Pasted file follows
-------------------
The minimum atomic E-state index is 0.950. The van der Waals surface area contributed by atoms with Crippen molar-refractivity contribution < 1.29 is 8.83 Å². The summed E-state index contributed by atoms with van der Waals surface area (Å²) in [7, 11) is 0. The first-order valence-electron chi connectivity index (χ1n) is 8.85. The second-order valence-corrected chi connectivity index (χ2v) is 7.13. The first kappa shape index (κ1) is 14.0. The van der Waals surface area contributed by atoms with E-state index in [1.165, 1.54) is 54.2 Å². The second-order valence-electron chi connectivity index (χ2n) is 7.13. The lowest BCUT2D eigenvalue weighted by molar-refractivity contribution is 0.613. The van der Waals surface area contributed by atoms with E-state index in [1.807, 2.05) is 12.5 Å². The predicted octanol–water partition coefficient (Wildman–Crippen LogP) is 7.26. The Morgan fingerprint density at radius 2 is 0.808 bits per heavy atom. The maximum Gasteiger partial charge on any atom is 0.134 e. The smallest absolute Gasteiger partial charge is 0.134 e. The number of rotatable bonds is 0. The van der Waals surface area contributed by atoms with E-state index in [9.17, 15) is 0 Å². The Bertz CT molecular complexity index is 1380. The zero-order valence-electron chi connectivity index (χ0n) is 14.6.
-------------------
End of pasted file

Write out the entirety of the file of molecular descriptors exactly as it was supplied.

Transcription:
The minimum atomic E-state index is 0.950. The van der Waals surface area contributed by atoms with Crippen molar-refractivity contribution < 1.29 is 8.83 Å². The summed E-state index contributed by atoms with van der Waals surface area (Å²) in [7, 11) is 0. The first-order valence-electron chi connectivity index (χ1n) is 8.85. The second-order valence-corrected chi connectivity index (χ2v) is 7.13. The first kappa shape index (κ1) is 14.0. The van der Waals surface area contributed by atoms with E-state index in [1.165, 1.54) is 54.2 Å². The second-order valence-electron chi connectivity index (χ2n) is 7.13. The lowest BCUT2D eigenvalue weighted by molar-refractivity contribution is 0.613. The van der Waals surface area contributed by atoms with E-state index in [1.807, 2.05) is 12.5 Å². The predicted octanol–water partition coefficient (Wildman–Crippen LogP) is 7.26. The Morgan fingerprint density at radius 2 is 0.808 bits per heavy atom. The maximum Gasteiger partial charge on any atom is 0.134 e. The smallest absolute Gasteiger partial charge is 0.134 e. The number of rotatable bonds is 0. The van der Waals surface area contributed by atoms with E-state index in [9.17, 15) is 0 Å². The Bertz CT molecular complexity index is 1380. The zero-order valence-electron chi connectivity index (χ0n) is 14.6.